Tuesday, March 3, 2009

No Creed with Communion for Bishop Elect

The Living Church has an article by Doug LeBlanc, Controversial Bishop-Elect Composes Own Eucharistic Texts. Of course, he is referring to the Rev. Kevin Thew Forrester, bishop elect of the diocese of Northern Michigan. I was intrigued by his description of the Lenten 2008 Youth Sunday service and, as a follower of the Creedal Christian website, I was particulary intrigued by this:
The same service omitted the Nicene Creed, instead using “An Affirmation of Faith” from A New Zealand Prayer Book.

I wasn't familiar with this "Affirmation of Faith", so I searched the web and found the Service for Lenten Youth Sunday. Here are the words for the "Affirmation of Faith":
You O God, are supreme and holy.
You create our world and give us life.
Your purpose overarches everything we do.
You have always been with us.
You are God.

You, O God, are infinitely generous,
good beyond measure.
You came to us before we came to you.
You have revealed and proved
your love to us in Jesus Christ,
who lived and died and rose again.
You are with us now.
You are God.

You, O God, are Holy Spirit.
You empower us to be your gospel in the world.
You reconcile and heal; you overcome death.

You are our God. We worship you.

It is instructive to contrast this with the Nicene Creed. Preceding the Nicene Creed in the Holy Communion service in the 1928 Prayer Book is a rubric which says that one may omit the Nicene Creed if it has been said at a previous service on the same day:
Then shall be said the Creed commonly called the Nicene, or else the Apostles' Creed; but the Creed may be omitted, if it hath been said immediately before in Morning Prayer; Provided, That the Nicene Creed shall be said on Christmas Day, Easter Day, Ascension Day, Whitsunday, and Trinity Sunday.

I BELIEVE in one God the Father Almighty, Maker of heaven and earth, And of all things visible and invisible: And in one Lord Jesus Christ, the only-begotten Son of God; Begotten of his Father before all worlds, God of God, Light of Light, Very God of very God; Begotten, not made; Being of one substance with the Father; By whom all things were made: Who for us men and for our salvation came down from heaven, And was incarnate by the Holy Ghost of the Virgin Mary, And was made man: And was crucified also for us under Pontius Pilate; He suffered and was buried: And the third day he rose again according to the Scriptures: And ascended into heaven, And sitteth on the right hand of the Father: And he shall come again, with glory, to judge both the quick and the dead; Whose kingdom shall have no end.

And I believe in the Holy Ghost, The Lord, and Giver of Life, Who proceedeth from the Father and the Son; Who with the Father and the Son together is worshipped and glorified; Who spake by the Prophets: And I believe one Catholic and Apostolic Church: I acknowledge one Baptism for the remission of sins: And I look for the Resurrection of the dead: And the Life of the world to come. Amen.

What first strikes me is that the "Affirmation of Faith" avoids the use of the word "Father" and avoids calling Jesus Christ "Son".

I also notice that the wording avoids calling Jesus Christ "God". One could say this "Affirmation of Faith" without believing in the Trinity.

3 comments:

now said...

I think you are accurate in that assessment - don't need to be Trinitarian to say that Affirmation of Faith.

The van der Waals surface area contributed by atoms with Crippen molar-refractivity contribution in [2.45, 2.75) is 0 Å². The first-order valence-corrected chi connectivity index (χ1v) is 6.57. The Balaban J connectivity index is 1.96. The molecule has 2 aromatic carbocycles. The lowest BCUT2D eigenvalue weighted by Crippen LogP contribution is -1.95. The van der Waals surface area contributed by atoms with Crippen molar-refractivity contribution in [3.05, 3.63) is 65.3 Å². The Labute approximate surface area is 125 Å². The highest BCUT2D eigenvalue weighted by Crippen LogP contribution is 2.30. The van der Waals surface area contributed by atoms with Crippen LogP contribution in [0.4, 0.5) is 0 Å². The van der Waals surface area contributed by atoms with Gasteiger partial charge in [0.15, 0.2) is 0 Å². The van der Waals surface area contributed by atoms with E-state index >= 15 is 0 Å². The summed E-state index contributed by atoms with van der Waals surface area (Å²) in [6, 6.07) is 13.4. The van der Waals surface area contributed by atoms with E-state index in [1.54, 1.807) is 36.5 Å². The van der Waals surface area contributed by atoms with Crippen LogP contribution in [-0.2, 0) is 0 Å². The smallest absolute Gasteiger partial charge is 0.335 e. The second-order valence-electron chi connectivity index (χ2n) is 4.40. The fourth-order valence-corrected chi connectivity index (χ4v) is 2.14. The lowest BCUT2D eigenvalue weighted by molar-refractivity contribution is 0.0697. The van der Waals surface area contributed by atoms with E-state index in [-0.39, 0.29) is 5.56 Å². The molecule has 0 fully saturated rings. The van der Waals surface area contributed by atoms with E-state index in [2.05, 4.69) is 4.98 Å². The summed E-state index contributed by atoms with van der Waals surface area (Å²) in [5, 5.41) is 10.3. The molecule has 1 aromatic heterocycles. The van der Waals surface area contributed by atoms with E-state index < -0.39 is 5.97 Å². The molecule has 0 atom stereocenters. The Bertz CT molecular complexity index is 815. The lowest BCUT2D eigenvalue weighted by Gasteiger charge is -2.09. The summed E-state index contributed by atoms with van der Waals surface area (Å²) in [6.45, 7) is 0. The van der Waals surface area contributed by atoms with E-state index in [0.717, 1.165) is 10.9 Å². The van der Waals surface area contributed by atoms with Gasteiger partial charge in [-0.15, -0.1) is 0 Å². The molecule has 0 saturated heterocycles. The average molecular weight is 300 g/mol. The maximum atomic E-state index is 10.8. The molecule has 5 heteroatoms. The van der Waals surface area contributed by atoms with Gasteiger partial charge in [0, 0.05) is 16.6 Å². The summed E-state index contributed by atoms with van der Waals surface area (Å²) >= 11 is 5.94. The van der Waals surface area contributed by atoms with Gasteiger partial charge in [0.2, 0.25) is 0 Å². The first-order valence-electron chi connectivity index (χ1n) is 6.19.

Dharmashaiva said...

Don't even need to be Unitarian.nd

Bryan Owen said...

"The Affirmation of Faith" is on page 481 of A New Zealand Prayer Book. The rubric says: "The Apostles' Creed (page 461), The Nicene Creed (page 410), or A Liturgical Affirmation as follows may be said or sung, all standing." The rubric thus places this "Affirmation of Faith" on an equal footing with the historic creeds of the Church.

I have several problems with this.

First, with regards to the Youth Sunday service at St. Paul's in Marquette, MI: alternative forms for the Eucharistic liturgy (found in Enriching Our Worship) have been authorized by General Convention. However, they may not be used as the principal service of a Sunday. So if this liturgy was the principal service that day, the priest(s) involved are in violation of ordination vows. Plus, to my knowledge, this particular liturgy and its "Affirmation of Faith" have not been authorized for use at other times anyway. So to use them at all in public worship is to violate one's ordination vows.

As to the "Affirmation of Faith" itself, I agree with Perpetua and now's concerns about the fact that it drops the language of Father and Son. This suggests to me a watering down of orthodox Trinitarian theology and Christology that places that theology's substantive content in jeopardy (perhaps making it optional rather than obligatory and central).

There's also the matter of what gets left out of this "Affirmation of Faith" when compared to the Apostles' and Nicene Creeds. In particular, the following affirmations of Christian faith are omitted:

(1) The Lordship of Jesus
(2) The Incarnation of Jesus
(3) The Virgin Mary
(4) The Ascension of Jesus
(5) The Return of Jesus as Judge
(6) The Resurrection of the Body (or of the Dead)

In several instances, what it does mention is so vague that it loses substantive content.

For instance, it's reference to the Church ("you empower us to be the gospel in the world") leaves out the defining characteristics of the Church as "one holy catholic and apostolic" - characteristics which are central to what it means to be the Church.

It's reference to the forgiveness of sins ("you reconcile and heal") omits the language of "sin."

And it's reference to everlasting life ("you overcome death") excludes any mention of "kingdom" or "the world to come."

This "Affirmation of Faith" is to the historic creeds of the Church what skim milk is to cream.